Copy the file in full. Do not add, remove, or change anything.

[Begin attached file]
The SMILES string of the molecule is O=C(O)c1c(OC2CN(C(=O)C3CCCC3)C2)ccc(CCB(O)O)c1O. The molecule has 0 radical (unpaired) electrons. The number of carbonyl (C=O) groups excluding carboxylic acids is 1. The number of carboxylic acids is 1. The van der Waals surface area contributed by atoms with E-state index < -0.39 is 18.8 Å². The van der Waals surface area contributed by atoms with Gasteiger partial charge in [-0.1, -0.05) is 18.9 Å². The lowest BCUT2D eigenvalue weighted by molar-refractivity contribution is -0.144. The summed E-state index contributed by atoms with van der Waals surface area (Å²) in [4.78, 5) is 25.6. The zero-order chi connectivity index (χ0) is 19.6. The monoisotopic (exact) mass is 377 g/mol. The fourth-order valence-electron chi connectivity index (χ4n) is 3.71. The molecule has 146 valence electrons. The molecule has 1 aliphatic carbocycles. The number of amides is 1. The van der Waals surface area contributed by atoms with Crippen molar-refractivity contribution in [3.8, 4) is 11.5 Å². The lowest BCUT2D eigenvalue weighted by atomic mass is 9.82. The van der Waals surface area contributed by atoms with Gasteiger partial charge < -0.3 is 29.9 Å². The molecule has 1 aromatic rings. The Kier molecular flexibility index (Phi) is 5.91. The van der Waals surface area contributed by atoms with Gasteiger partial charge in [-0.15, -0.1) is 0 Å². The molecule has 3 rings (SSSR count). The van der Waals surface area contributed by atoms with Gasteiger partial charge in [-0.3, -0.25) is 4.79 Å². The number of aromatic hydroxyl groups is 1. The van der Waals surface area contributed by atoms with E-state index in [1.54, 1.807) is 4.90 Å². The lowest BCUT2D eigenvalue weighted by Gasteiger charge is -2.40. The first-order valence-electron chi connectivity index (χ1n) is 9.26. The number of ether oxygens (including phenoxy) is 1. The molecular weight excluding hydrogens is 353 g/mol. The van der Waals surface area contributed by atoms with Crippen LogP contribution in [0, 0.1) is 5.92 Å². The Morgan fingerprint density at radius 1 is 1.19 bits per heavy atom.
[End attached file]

The SMILES string of the molecule is O=C(O)c1c(OC2CN(C(=O)C3CCCC3)C2)ccc(CCB(O)O)c1O. The molecule has 0 radical (unpaired) electrons. The number of carbonyl (C=O) groups excluding carboxylic acids is 1. The number of carboxylic acids is 1. The van der Waals surface area contributed by atoms with E-state index < -0.39 is 18.8 Å². The van der Waals surface area contributed by atoms with Gasteiger partial charge in [-0.1, -0.05) is 18.9 Å². The lowest BCUT2D eigenvalue weighted by molar-refractivity contribution is -0.144. The summed E-state index contributed by atoms with van der Waals surface area (Å²) in [4.78, 5) is 25.6. The zero-order chi connectivity index (χ0) is 19.6. The monoisotopic (exact) mass is 377 g/mol. The fourth-order valence-electron chi connectivity index (χ4n) is 3.71. The molecule has 146 valence electrons. The molecule has 1 aliphatic carbocycles. The number of amides is 1. The van der Waals surface area contributed by atoms with Crippen molar-refractivity contribution in [3.8, 4) is 11.5 Å². The lowest BCUT2D eigenvalue weighted by atomic mass is 9.82. The van der Waals surface area contributed by atoms with Gasteiger partial charge < -0.3 is 29.9 Å². The molecule has 1 aromatic rings. The Kier molecular flexibility index (Phi) is 5.91. The van der Waals surface area contributed by atoms with Gasteiger partial charge in [-0.15, -0.1) is 0 Å². The molecule has 3 rings (SSSR count). The van der Waals surface area contributed by atoms with Gasteiger partial charge in [-0.3, -0.25) is 4.79 Å². The number of aromatic hydroxyl groups is 1. The van der Waals surface area contributed by atoms with E-state index in [1.54, 1.807) is 4.90 Å². The lowest BCUT2D eigenvalue weighted by Gasteiger charge is -2.40. The first-order valence-electron chi connectivity index (χ1n) is 9.26. The number of ether oxygens (including phenoxy) is 1. The molecular weight excluding hydrogens is 353 g/mol. The van der Waals surface area contributed by atoms with Crippen LogP contribution in [0, 0.1) is 5.92 Å². The Morgan fingerprint density at radius 1 is 1.19 bits per heavy atom.